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Reading Aloud

George

He claims I helped him a lot when he was feeling desperate. It was in my power, he told me, to ruin or to rescue him. So I did what I could for him. As a consequence he called me a repairer of spirits, a plumber attending to spirits, or Beautiful Monday, because that was the day I normally went to see him.

At the time he was revelling in his own worries. He didn’t want to come out of them. He felt like trapped in a circle. He indulged himself in the fact that he was a prisoner of certain unfortunate circumstances. Of course, a prisoner of circumstances… “I want to break the circle, “ was one of his favourite sayings. He felt mighty sorry for himself.

He loved the therapy I tried on him. He couldn’t get enough of it. Then I called on him to break the circle. He refused. Instead he said: “You’ll have to do a lot of work on me.” He liked me to do work on him as long as it was the kind he appreciated.

He went to see somebody who deals in spirits professionally and came back having wasted his money.

He didn’t mind calling somebody “a nice lad” – apparently a brilliant scholar at Oxford University – who had misjudged and underrated me totally. “It was only words, ‘nice lad’ “, he said shrugging off my query. “Empty words,” I added. I know somebody else who when taken at his word says he was only joking…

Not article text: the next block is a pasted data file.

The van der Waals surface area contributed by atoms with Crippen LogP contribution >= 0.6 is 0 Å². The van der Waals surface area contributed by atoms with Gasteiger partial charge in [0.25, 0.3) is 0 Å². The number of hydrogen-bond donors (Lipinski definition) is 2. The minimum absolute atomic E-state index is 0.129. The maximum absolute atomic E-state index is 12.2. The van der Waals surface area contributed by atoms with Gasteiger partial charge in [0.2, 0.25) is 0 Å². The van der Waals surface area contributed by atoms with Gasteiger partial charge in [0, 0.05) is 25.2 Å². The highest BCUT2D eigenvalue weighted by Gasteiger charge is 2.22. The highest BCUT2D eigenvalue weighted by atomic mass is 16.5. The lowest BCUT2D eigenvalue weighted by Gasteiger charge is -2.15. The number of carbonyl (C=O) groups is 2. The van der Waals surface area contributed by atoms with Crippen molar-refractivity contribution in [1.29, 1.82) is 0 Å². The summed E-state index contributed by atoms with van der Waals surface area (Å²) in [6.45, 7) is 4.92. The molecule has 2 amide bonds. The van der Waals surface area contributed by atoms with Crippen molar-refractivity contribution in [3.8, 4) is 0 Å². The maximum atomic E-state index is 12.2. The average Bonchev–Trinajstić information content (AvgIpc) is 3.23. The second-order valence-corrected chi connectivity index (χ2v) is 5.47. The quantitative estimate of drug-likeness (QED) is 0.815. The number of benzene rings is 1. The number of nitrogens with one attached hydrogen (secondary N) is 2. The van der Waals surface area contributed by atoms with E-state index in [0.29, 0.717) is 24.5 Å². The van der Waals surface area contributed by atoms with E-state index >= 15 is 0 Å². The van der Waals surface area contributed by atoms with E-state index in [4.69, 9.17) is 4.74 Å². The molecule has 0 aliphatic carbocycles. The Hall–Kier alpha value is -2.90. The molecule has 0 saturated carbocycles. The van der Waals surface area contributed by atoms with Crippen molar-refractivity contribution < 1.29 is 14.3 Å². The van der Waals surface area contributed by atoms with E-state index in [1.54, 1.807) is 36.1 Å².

He likes to see me once a week and give me lunch. “I bet you only come for the lunches,” he said on one occasion. He normally stands in his living room waiting for me when I get there, and receives me with a solemn face. He missed me when I was away on holiday and gave me to understand just how much… “Let me show you,” he said and didn’t notice my reluctance. Why sit on the bed when there was his nice new kitchen furniture? However, I did not like to hurt his feelings… “Did you miss me?” he asked. I said I had often thought about him. “That’s not the same,” he remarked. I pointed out that I was in a different position. He had to accept that. “Anyway,” he continued, “you have a place in my heart.” I assured him he had one in mine. “I hope so,” he said. I told him I normally mean what I say.

He is hooked on me. I shall have to shake him off. It’s a weight, a burden, something unpleasant, somebody pulling, tearing away on one…